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MEDITERRANEAN MIGRANT CRISIS

EUROPEAN UNION

EU leaders triple rescue mission funds

Chancellor Angela Merkel pledged to send two navy ships for search and rescue efforts as EU leaders agreed on a plan in Brussels on Thursday to curb the soaring number of migrants dying as they seek a better life in Europe.

EU leaders triple rescue mission funds
EU leaders meet for migration summit in Brussels on April 23rd. Photo: DPA.

Officials also agreed on Thursday to seek UN approval for an EU military operation against people smugglers.

EU leaders decided to triple funds for the bloc's maritime search and rescue operation, as horrific details continued to emerge of last weekend's shipwreck that saw hundreds drown in the Mediterranean's worst migrant disaster.

"If there must still be more, then there must be more. Then it will not fail because of money," Merkel said.

European Council President Donald Tusk said EU foreign policy chief Federica Mogherini had been tasked to "propose action in order to capture and destroy the smugglers' vessels before they can be used."

Italian Prime Minister Matteo Renzi added that leaders from France and Britain — both permanent members of the UN Security Council — had "committed to get a resolution from the United Nations for an intervention in Libya."

But leaders failed to agree on concrete action over the sensitive issue of what to do with migrants — many of whom depart from chaos-ridden Libya — once they land on European shores.

Germany, Italy and Sweden especially had pushed for a fairer distribution of asylum seekers across the EU, with fixed quotas.

"I had hoped we could have been more ambitious but that was not possible," EU Commission chief Jean-Claude Juncker said at a post-summit press briefing.

Ahead of the high-profile gathering, poignant events had taken place in Malta and Brussels to try and highlight the tragic human dimension of migrant shipwrecks.

Already, more than 1,750 migrants have died crossing the Mediterranean this year — 30 times more than the same period in 2014.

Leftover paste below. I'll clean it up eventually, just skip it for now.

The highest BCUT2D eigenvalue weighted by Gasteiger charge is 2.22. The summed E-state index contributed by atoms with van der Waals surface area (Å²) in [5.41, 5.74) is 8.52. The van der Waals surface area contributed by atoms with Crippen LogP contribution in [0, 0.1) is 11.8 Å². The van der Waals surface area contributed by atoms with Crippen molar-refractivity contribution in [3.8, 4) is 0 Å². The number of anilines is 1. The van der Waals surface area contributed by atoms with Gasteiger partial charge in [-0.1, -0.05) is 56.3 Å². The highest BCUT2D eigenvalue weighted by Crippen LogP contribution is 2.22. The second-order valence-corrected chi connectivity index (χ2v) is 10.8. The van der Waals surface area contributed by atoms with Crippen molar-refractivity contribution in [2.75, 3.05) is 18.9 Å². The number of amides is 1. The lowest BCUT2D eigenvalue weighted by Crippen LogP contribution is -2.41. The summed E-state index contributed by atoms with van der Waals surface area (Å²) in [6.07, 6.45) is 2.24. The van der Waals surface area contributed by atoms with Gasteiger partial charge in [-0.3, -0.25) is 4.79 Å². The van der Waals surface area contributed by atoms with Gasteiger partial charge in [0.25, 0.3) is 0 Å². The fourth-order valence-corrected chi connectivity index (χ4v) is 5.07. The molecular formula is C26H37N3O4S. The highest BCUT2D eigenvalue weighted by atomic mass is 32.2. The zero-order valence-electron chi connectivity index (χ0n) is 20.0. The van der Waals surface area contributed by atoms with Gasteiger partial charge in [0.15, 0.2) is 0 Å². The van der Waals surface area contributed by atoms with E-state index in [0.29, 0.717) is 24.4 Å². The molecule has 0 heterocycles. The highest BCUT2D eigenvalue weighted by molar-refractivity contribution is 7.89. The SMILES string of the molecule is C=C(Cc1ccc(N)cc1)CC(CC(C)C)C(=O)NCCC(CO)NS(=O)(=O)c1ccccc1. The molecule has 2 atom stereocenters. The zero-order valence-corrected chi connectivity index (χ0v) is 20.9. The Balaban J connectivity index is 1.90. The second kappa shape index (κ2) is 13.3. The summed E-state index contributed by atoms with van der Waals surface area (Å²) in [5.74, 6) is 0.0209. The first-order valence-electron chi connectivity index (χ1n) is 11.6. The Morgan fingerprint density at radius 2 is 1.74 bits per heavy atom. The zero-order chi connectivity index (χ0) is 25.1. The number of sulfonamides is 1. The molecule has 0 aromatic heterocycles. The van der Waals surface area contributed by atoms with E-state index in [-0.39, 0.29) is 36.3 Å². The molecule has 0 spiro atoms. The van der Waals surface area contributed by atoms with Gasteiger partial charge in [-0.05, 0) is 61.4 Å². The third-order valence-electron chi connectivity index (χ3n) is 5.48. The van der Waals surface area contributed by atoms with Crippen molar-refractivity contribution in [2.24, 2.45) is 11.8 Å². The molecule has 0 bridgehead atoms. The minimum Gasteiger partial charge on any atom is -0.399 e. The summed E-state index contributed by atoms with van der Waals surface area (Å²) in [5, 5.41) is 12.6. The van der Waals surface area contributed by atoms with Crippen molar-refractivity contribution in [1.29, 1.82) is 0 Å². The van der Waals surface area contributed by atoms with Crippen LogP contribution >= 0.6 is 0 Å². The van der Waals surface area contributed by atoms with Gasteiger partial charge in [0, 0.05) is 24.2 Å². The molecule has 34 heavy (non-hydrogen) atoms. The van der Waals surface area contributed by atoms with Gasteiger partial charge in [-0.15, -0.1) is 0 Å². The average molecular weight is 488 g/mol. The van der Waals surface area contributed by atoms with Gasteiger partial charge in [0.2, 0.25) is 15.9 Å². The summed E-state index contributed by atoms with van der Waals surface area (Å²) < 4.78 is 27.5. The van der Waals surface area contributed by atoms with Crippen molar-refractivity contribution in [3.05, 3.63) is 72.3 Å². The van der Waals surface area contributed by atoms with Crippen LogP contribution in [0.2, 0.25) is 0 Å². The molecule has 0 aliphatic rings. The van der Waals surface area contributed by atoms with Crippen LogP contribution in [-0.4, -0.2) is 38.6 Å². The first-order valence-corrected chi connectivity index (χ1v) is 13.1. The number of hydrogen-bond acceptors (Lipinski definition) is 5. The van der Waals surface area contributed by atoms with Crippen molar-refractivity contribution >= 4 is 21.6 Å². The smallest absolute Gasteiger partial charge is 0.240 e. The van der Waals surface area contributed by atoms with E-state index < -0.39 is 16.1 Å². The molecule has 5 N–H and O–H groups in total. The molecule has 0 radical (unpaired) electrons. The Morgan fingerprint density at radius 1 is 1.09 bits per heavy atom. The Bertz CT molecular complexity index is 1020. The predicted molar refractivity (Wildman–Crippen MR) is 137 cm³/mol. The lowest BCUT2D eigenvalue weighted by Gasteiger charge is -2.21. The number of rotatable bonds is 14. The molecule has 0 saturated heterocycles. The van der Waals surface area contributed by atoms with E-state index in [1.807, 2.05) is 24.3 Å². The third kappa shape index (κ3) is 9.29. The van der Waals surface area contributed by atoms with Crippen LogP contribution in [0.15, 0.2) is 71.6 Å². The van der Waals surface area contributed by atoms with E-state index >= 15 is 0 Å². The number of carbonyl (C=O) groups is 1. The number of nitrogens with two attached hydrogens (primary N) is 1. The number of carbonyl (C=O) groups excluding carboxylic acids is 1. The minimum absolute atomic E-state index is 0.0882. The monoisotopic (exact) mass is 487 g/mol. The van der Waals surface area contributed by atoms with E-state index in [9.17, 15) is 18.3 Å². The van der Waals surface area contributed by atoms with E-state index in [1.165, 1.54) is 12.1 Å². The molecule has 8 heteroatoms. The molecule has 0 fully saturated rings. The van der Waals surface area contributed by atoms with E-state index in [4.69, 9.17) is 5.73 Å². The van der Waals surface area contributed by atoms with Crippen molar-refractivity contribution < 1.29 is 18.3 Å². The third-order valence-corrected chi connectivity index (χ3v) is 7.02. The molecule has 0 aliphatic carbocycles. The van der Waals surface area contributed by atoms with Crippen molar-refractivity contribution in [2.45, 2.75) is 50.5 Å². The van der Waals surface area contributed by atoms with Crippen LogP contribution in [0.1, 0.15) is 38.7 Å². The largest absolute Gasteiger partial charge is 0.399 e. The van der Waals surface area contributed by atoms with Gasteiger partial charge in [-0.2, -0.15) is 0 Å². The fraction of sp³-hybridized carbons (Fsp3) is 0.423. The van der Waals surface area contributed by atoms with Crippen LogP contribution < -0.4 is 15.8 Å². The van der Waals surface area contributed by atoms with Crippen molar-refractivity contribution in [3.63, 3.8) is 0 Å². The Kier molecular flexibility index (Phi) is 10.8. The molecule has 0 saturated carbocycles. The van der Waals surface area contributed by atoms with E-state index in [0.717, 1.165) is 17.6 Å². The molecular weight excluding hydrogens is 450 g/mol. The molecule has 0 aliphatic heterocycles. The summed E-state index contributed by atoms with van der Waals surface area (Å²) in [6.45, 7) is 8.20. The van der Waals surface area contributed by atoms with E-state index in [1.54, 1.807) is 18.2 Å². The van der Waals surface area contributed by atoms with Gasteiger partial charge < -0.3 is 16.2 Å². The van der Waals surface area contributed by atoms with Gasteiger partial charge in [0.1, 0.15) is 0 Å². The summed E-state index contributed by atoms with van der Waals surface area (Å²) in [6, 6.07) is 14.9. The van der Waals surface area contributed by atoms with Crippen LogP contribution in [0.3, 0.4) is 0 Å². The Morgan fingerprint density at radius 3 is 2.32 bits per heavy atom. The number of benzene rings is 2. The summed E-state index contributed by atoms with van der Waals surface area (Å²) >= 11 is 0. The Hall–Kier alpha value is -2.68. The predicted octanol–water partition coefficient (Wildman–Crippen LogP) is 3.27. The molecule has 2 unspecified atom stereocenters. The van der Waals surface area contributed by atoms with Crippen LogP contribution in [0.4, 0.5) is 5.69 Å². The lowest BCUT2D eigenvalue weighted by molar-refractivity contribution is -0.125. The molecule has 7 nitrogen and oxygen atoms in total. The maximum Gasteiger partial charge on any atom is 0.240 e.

Malta honoured the more than 750 victims of last weekend's shipwreck with an inter-faith funeral service — the wooden coffins of 24 of the dead carried away by soldiers for private burials.

Dozens of migrants in Brussels staged a protest near the EU summit venue, attaching pieces of paper with the names of people who had died onto barbed wire put up as a security measure.

"Esther Down, 9 months old, Nigeria, drowned," read one of the signs.

Military response feasible?

As he arrived at the summit, Prime Minister David Cameron offered to deploy Britain's flagship HMS Bulwark, three helicopters and two patrol ships to the Mediterranean, but stressed any migrant rescued would not have "immediate recourse to claim asylum in the UK."

Other countries also offered up ships to enhance the effectiveness of the Triton search and rescue operation in the Mediterranean.

French President Francois Hollande, meanwhile, said any decision to destroy the traffickers' ships would have to be in line with international law.

"It can only be done through a resolution of the Security Council," he said.

Hollande added that he would raise the issue with his Russian counterpart Vladimir Putin when he meets him on Friday.

But experts have questioned the feasibility of a military response to the crisis.

"It's not an easy task to go shoot down boats in Libyan ports," a European source who wished to remain anonymous said.

He pointed out that the radical Islamic State group was in control of parts of chaos-ridden Libya.

"They will be delighted to see European soldiers come to them, they are potentially easy targets."

Killed, tossed overboard

Survivor accounts, meanwhile, continued to trickle in as the full horror of Sunday's shipwreck near Libya emerged.

Even before their perilous sea journey, people smugglers beat several migrants to death and killed at least one minor, those who got out alive told investigators.

They said the smugglers operated a reign of terror before taking the migrants by truck to the coast to be ferried by dinghy to the waiting boat.
 
A boy who climbed on to a dinghy before being told to was killed by the smugglers and his body tossed overboard, one survivor told investigators.

The skipper, Mohammed Ali Malek, 27, was one of the 28 survivors and faces charges of illegal confinement, culpable homicide, causing a shipwreck and aiding illegal immigration.

9 mn euros a month

Triton's funding will increase from the current three million euros ($3.2 million) a month to nine million euros.

But Tusk said the mission would continue to carry out its mandate as before, going no further than 30 nautical miles from European shores — far away from countries like Libya.

On the issue of migrant relocation, draft proposals leaked before the summit had suggested that member states provide resettlement to 5,000 migrants, but no number was given in the concluding statement.